Breakfast: 07:00. Transfer: none. Start time: 08:15. Distance: 123m. Terrain: mountain (3,308 metres climbing). Climbs: one HC (Col de l’Iseran), one Cat 1 (Tignes, but also above 2,000 metres), one Cat 2, two Cat 3. Finish: 17:25. Time in saddle: 8h04. Temp 28C (15C at altitude). Drinks: 4 litres.
Suffer scores: John 8/10. Wim 7/10.
Saint-Jean-de-Maurienne is often visited by cyclists, in part due to its placement on the route of the Marmotte ride as it is the gateway to the Télégraphe and Galibier climbs (the latter we descended yesterday). That ride is a beast, being 174km long and featuring 5,000 metres of climbing, though that almost seems like a routine ride these days. Almost! Today we reach the highest point of the Tour at 2,770 metres and will end up in Tignes, which some may know as a popular skiing resort although apparently the original settlement here was flooded due to the construction of a dam in 1952. This is something that I saw in Spain last year too when we stayed in Riaño, which had been rebuilt in 1980s due to the old town being submerged for a similar reason.
Tale from the Tour
To begin with, I took the opportunity in my “unicorn” speech to defend the Bath Rugby jersey and to pour shame on Windy who had nominated me! Bit of fun really and we had some banter about it on the ride afterwards. I awarded the unicorn to someone who had dared to wear a yellow Tour de France leader’s jersey, which is an absolute no no and a breach of the unofficial rules of cycling (Velominati rule 16 if you are interested!).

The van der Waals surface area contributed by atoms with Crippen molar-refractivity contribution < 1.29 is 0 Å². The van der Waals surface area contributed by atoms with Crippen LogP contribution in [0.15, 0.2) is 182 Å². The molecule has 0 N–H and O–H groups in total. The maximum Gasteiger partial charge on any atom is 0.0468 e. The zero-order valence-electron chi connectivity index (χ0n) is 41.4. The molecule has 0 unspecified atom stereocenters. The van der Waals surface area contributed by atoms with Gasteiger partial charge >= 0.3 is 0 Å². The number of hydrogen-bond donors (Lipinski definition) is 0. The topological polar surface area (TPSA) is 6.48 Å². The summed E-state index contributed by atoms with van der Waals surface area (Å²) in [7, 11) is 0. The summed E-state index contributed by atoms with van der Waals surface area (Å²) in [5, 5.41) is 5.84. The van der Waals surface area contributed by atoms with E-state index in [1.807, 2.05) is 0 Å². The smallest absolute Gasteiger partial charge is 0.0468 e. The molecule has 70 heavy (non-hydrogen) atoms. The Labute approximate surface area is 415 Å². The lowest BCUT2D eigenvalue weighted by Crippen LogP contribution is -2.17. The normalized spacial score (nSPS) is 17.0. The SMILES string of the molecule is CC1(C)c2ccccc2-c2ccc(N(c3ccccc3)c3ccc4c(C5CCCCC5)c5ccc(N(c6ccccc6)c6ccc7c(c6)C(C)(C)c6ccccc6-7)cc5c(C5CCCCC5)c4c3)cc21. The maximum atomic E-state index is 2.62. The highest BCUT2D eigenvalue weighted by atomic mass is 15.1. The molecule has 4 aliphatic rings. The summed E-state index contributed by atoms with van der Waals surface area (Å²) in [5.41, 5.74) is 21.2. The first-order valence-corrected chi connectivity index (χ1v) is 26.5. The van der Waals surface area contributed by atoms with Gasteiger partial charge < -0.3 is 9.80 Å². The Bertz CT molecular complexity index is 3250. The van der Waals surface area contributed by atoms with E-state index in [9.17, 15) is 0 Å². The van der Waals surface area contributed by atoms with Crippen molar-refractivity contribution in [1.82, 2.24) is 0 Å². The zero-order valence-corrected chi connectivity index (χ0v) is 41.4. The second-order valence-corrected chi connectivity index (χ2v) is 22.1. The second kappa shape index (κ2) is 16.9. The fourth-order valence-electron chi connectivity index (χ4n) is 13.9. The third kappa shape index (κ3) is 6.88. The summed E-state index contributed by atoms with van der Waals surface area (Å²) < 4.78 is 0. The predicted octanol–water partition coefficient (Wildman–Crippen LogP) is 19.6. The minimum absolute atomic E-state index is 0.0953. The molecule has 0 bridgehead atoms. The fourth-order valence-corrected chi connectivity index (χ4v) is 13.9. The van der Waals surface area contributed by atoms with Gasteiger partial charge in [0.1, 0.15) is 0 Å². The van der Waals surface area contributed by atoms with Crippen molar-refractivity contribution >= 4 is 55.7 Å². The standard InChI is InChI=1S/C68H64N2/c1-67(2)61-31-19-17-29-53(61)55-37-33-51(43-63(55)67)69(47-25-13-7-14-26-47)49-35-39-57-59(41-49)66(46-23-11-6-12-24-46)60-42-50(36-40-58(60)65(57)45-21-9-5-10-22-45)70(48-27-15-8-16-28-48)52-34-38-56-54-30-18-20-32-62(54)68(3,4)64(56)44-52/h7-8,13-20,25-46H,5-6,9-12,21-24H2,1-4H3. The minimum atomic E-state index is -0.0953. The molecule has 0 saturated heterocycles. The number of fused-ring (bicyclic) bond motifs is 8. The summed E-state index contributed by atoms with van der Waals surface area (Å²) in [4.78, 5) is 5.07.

A short day, but a tough day. The holiday is well and truly over and we really are at the business end of this Tour now. I first appreciated this yesterday, when it seemed to me that people were riding conservatively as we contemplated the big days to come.
Today we had as our main focus the highest paved road in the Alps – the Col de l’Iseran at 2,770 metres.
The first few categorised climbs before the Iseran were not especially taxing – I think that might not have been the case at the start of the Tour when we noticed all the smaller climbs a lot more. But after many days in the saddle, these days it’s sometimes hard to know what’s a Cat 3 or 4 and what is just an undulation. I’m sure more of the roads we ride on could be categorised if the ASO wanted to do that.
The Iseran wasn’t too bad a climb. Although it goes high, the start point was already high at around 1,800 metres. It had snowed here last week while we were in the Pyrenees but the roads were clear even though there was still some snow around. Contributed to a nice cooling breeze as we climbed up.
By contrast, the descent to the bottom of the final climb was truly horrid. Lots of tunnels to go through and the road surface was poor, so it was a relief to turn off and start the final climb to Tignes, where we are staying tonight.
There is another tough day tomorrow which means that there can be no let up in concentration. When I did this in 2017, the penultimate ride was a 20km time trial (aka cafe ride) around Marseille before boarding a train to Paris. Will be very different this year – details to follow!
I scored this a 9 despite the ride being shorter than yesterday and with less climbing. That’s because I was physically exhausted, not sitting very straight on the bike (no upper body strength) and also because of that descent which pushed the suffering up to 9 rather than 8. Wim is finishing strongly.